"Hallowe'en is coming really soon!"
I agree.
She reaches across and touches my arm with one mitten. It's black and has reflective skeletal hand bones over the back. (Uh-oh. She's touching me to make sure I'm paying attention. This must be paramount. She rarely does this.)

"I do want to go trick-or-treating this year..."
"Really?" I say, gently quizzical. "Aren't you fourteen?"
"I know I'm fourteen, Mum!" She retreats back to her window and I watch her internal struggle throughout the long bus ride, punctuated by rebellious murmurs and flat declarations such as:
"Fine! I won't go trick-or-treating!"
Minutes pass, more muttering.
Finally: "I've changed my mind! I won't watch Meet Me in St Louis tonight!"
Meet Me in St Louis features a long segment about Hallowe'en. The previous evening, she watched ET which is set in the days around Hallowe'en.

As we get off the bus, she is clearly unhappy and strides ahead of me. I follow her sadly, considering the issue. The Resident Fan Boy and I both gave up trick-or-treating when we became teenagers. Things were a little more delineated then. At thirteen in British Columbia, you used to leave elementary school and enter junior high. These days, middle schools muddy the waters between childhood and adolescence. They can begin as early as Grade Six in some provinces. Furthermore in our long-vanished childhoods, there was considerable social pressure to stop trick-or=treating when one got older. One lady was so adamant that she refused treats to any kid who appeared to her to be over ten. Her windows got soaped and egged quite a bit...

When we came to Ottawa ten years ago, I was quite startled to see great hulking teenagers outnumber the little tikes who appeared on my porch with pillowcases at the ready. Nevertheless, older daughter decided on her own (with several veerings in the days before the festival) to stay home when she turned thirteen.

Near younger daughter's school, she falls back into step with me. (Another once-in-a-blue-moon occurrence.)

"I'll watch Enchanted tonight. I was just kidding about trick-or-treating."
My heart melts. "Some teenagers do trick-or-treating, but Daddy and I stopped when we were thirteen. So did your sister. Why don't you ask at school if they still trick-or-treat?"
Short silence.
"I think I will go trick-or-treating, but this will be the last time."
"That sounds like a good plan," I say gravely.
"And next year, I'll just stay home."
"Well, you can still wear a costume to school and we will still carve a pumpkin and you can hand out the treats."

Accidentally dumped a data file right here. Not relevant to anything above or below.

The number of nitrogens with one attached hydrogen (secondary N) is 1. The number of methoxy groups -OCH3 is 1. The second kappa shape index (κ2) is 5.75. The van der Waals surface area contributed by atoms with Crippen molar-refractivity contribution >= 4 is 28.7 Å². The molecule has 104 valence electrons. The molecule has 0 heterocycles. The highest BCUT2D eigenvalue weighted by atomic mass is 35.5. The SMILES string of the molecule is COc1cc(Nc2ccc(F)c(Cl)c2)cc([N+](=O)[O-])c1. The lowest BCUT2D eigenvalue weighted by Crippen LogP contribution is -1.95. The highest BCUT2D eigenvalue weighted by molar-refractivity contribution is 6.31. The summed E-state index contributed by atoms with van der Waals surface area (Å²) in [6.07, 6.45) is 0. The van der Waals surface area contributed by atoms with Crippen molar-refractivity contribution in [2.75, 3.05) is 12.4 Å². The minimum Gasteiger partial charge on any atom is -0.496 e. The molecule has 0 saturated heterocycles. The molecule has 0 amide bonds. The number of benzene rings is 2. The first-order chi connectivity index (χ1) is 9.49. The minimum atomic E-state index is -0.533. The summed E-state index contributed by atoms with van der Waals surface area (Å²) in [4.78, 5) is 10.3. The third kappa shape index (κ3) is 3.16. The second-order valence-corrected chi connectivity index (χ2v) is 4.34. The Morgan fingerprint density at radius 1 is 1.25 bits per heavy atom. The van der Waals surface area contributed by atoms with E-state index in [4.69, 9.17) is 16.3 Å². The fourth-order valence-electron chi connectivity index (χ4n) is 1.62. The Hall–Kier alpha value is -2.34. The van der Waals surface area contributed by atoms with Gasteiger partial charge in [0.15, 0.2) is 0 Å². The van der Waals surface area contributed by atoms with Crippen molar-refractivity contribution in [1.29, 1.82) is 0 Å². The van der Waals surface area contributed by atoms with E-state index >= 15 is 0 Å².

"Yes. 'Cause I'm not a little kid."
"And the good thing about handing out the treats is that you can still eat them!"
"Good. I might get hungry on Hallowe'en."

Thursday, 4 November 2010

An Ottawan October full moon

Another full moon in Taurus in Ottawa. This October evening found us scurrying down the dark street toward the bus stop, the impossibly round orb peering at us between the houses.

The National Ballet of Canada was performing a rarity in Ottawa: a mixed programme which, to tell the truth, I prefer to the full-length ballets that usually visit The Nation's Capital, having grown up with the smaller stages of Victoria. My short attention span could be a factor as well.

I had decided to dress up a little for once, donning a long black linen jumper and by the time I'd worked out the accessories --- I looked exactly like a dour church lady. The Resident Fan Boy was amused to note I'd tried to offset the effect with a pewter Unitarian pendant, but a church lady is a church lady, regardless of denomination. (Unitarian church ladies look marginally more hippyish.) Ah well. I'm too fond of my bodily comfort to attempt something flashier.

We have the three front seats of a six-seat loge for this particular subscription. This evening, there was a couple and a single lady seated behind us. The couple decided to make a break for the empty loge ahead of us as the lights went down, a risky move, as we know Torontonian balletomanes never make a move for the better seats until after the second intermission. Why became clear when a family of six showed up to claim their loge. Sneaky couple apologetically slipped back into our loge where single lady had to slide back to her less desirable seat.